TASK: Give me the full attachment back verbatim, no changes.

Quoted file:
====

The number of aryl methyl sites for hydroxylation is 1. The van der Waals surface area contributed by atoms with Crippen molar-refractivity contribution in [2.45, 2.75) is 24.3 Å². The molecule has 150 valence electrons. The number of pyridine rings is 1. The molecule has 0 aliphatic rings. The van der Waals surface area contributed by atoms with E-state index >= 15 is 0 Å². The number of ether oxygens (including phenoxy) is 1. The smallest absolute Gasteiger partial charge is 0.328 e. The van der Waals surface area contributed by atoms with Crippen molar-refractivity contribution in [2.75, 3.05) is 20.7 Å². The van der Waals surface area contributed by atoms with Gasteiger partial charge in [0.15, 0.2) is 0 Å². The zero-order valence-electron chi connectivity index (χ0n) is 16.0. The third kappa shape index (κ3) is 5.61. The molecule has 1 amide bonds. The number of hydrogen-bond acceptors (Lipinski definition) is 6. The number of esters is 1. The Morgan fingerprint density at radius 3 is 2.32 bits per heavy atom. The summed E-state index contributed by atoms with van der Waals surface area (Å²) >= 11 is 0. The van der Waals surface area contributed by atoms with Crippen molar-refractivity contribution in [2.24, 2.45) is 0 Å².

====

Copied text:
The number of aryl methyl sites for hydroxylation is 1. The van der Waals surface area contributed by atoms with Crippen molar-refractivity contribution in [2.45, 2.75) is 24.3 Å². The molecule has 150 valence electrons. The number of pyridine rings is 1. The molecule has 0 aliphatic rings. The van der Waals surface area contributed by atoms with E-state index >= 15 is 0 Å². The number of ether oxygens (including phenoxy) is 1. The smallest absolute Gasteiger partial charge is 0.328 e. The van der Waals surface area contributed by atoms with Crippen molar-refractivity contribution in [2.75, 3.05) is 20.7 Å². The van der Waals surface area contributed by atoms with Gasteiger partial charge in [0.15, 0.2) is 0 Å². The zero-order valence-electron chi connectivity index (χ0n) is 16.0. The third kappa shape index (κ3) is 5.61. The molecule has 1 amide bonds. The number of hydrogen-bond acceptors (Lipinski definition) is 6. The number of esters is 1. The Morgan fingerprint density at radius 3 is 2.32 bits per heavy atom. The summed E-state index contributed by atoms with van der Waals surface area (Å²) >= 11 is 0. The van der Waals surface area contributed by atoms with Crippen molar-refractivity contribution in [2.24, 2.45) is 0 Å².